26/04/2013 05:20 BST | Updated 26/04/2013 09:58 BST

Students In Teesside Get MMR Jabs After 'Serious' Measles Outbreak

Secondary school children rolled up their sleeves on Friday to receive the MMR jab in one of the areas worst affected by the measles outbreak.

Around 70 children, more than 10% of the pupils at All Saints School in Ingleby Barwick, Teesside, received the jab in the dinner hall after their parents consented.

Students are getting the jab prior to exam time after a 'serious' outbreak of measles

Professor Peter Kelly, chairman of the Tees Outbreak Control Team, said there were 186 confirmed cases on Teesside since the new year, with a similar number suspected.

"It's quite a serious problem on Teesside," he said. "We have been aware of it since it started in mid-January and we have been working with our GP colleagues.

"We wrote to parents six or seven weeks ago to advise them to take their children, if they weren't vaccinated, to the GPs.

"We felt the extra step of coming to schools would give us that really comprehensive coverage of children we need to catch.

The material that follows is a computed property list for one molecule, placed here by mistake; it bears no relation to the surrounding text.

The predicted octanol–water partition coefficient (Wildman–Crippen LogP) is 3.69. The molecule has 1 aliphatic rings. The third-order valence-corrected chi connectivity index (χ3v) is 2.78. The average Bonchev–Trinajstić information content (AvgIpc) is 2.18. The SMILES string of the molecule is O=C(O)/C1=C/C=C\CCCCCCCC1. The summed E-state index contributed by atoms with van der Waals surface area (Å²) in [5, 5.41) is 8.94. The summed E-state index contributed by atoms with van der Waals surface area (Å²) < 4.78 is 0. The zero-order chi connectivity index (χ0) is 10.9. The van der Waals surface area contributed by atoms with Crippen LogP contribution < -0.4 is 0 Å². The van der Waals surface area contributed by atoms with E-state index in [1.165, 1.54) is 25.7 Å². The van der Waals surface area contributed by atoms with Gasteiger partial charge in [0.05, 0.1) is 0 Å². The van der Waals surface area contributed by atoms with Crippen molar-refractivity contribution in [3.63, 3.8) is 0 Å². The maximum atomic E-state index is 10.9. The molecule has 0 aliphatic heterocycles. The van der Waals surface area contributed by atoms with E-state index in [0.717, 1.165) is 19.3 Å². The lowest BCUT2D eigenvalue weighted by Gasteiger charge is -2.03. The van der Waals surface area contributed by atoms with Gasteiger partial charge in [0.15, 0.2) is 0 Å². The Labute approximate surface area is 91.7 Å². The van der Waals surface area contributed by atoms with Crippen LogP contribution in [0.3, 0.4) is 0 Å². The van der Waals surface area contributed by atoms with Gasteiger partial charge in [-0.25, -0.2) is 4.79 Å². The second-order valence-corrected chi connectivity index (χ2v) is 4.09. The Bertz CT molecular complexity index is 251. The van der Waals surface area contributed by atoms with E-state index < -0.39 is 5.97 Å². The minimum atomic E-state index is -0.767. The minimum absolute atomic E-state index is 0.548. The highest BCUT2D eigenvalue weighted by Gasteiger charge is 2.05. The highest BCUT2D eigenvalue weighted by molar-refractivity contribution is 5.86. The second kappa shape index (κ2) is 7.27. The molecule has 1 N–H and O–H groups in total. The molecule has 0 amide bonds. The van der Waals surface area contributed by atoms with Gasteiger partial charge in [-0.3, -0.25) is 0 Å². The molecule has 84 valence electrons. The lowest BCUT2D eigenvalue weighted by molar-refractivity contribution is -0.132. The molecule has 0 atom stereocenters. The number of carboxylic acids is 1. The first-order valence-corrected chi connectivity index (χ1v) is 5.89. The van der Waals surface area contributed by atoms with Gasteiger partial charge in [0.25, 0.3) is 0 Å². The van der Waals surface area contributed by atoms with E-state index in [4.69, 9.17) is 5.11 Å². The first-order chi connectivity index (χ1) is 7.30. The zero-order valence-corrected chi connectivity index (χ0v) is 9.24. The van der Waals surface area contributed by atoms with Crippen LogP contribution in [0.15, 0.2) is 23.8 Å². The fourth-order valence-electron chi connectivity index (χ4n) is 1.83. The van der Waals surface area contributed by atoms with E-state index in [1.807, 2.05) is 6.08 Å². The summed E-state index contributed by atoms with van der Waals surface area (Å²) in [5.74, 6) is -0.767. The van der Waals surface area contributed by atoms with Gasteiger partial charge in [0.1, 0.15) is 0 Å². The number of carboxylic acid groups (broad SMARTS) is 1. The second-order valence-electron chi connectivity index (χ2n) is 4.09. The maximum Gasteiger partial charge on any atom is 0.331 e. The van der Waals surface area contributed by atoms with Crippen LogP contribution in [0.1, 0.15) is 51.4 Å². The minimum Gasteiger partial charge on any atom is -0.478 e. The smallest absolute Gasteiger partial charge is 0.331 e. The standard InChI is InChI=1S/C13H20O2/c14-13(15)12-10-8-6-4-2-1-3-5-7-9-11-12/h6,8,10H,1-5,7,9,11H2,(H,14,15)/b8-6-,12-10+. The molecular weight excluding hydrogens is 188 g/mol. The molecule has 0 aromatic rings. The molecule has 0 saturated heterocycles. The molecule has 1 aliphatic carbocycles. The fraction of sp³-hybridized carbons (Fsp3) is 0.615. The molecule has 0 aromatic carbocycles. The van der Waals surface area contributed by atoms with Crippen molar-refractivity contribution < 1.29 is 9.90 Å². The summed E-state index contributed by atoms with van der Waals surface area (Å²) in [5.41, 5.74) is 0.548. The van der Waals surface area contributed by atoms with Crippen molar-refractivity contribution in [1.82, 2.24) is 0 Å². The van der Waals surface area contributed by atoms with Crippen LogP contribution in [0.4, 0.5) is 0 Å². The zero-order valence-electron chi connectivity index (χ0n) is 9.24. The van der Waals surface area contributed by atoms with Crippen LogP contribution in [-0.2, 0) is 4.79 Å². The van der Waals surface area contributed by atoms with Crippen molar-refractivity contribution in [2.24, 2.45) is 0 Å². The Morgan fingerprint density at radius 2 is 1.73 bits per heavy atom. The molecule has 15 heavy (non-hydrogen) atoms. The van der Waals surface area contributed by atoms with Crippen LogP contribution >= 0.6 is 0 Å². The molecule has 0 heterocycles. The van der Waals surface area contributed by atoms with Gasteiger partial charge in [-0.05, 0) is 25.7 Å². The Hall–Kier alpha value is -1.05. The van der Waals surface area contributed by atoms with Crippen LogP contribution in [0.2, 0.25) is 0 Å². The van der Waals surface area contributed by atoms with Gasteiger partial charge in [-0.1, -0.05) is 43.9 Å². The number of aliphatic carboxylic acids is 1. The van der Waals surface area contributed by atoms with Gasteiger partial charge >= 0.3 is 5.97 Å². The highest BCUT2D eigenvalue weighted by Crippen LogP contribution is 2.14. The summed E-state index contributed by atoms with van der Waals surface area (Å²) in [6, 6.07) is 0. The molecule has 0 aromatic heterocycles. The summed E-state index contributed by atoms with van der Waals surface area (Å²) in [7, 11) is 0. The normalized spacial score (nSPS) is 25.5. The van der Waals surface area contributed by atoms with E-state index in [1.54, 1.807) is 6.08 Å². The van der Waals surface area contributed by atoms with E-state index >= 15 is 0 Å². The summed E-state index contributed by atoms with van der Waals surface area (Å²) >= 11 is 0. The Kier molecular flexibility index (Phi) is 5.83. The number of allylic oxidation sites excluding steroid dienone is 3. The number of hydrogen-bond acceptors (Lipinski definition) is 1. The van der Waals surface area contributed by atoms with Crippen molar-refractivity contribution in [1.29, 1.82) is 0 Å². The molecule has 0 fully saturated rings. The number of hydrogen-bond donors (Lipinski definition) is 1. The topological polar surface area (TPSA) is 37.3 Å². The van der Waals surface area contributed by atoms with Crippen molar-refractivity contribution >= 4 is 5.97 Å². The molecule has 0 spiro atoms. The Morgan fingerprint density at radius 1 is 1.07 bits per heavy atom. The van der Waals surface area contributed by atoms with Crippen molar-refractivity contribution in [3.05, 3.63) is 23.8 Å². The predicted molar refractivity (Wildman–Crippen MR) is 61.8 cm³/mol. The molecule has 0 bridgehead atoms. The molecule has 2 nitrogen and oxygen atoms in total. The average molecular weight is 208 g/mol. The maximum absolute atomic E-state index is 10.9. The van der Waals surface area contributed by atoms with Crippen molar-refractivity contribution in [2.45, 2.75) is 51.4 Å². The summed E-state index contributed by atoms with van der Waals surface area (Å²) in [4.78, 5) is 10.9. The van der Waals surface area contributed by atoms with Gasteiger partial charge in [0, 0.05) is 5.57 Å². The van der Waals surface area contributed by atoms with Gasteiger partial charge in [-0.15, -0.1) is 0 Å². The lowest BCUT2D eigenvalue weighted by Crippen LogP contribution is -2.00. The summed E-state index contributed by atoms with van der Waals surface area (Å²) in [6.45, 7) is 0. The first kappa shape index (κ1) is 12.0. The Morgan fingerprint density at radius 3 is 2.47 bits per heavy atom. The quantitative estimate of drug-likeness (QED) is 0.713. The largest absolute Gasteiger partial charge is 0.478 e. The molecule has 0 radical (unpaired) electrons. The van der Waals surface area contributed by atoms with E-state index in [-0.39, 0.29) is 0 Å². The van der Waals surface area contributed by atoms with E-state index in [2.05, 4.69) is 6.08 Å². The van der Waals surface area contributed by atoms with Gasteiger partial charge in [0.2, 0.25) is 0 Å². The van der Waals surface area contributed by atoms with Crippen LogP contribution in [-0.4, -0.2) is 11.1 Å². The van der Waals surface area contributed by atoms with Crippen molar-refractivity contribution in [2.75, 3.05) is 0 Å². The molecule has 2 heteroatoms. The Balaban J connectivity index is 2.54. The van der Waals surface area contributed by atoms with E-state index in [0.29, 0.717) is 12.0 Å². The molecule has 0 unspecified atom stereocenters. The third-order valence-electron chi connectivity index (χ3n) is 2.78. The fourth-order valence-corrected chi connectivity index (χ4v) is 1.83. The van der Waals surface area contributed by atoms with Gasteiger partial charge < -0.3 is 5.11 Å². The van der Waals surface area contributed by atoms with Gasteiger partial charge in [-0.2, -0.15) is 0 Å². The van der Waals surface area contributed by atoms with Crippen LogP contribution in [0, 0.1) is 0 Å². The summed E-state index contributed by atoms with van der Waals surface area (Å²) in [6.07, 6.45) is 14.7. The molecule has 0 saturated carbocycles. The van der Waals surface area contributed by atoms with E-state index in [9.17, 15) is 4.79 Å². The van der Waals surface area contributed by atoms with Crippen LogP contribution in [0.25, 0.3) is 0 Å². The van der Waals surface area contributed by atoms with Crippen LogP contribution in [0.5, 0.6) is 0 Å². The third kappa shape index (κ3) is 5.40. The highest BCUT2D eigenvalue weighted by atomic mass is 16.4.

"There is a myth that it is just a childhood illness. People can be very poorly with measles and there can be some very serious complications."

Lucy Butler, 15, from Ingleby Barwick, had the jab.

"I sat down and they wiped my arm to make sure it was clean," she said. "They injected me and it was just a small scratch, I didn't really feel anything.

"I was scared at the start but it was fine.

"I was quite worried about the outbreak, that's why I got the vaccination.

"I wouldn't want to be ill during my exams."

Headteacher Kevin Mann said: "We are coming up to important GCSE exams time and the last thing we need is for a student who's going to get good results put out of action by measles.

"It's important for their future."

He said parents should think of the consequences of not having their children vaccinated.

"I think measles getting loose in the population where there is a significant proportion of children who aren't vaccinated potentially carries a risk for a much wider community.

"The children here have friends at other local schools and if measles was abroad in our school it would very quickly pass on to the wider community."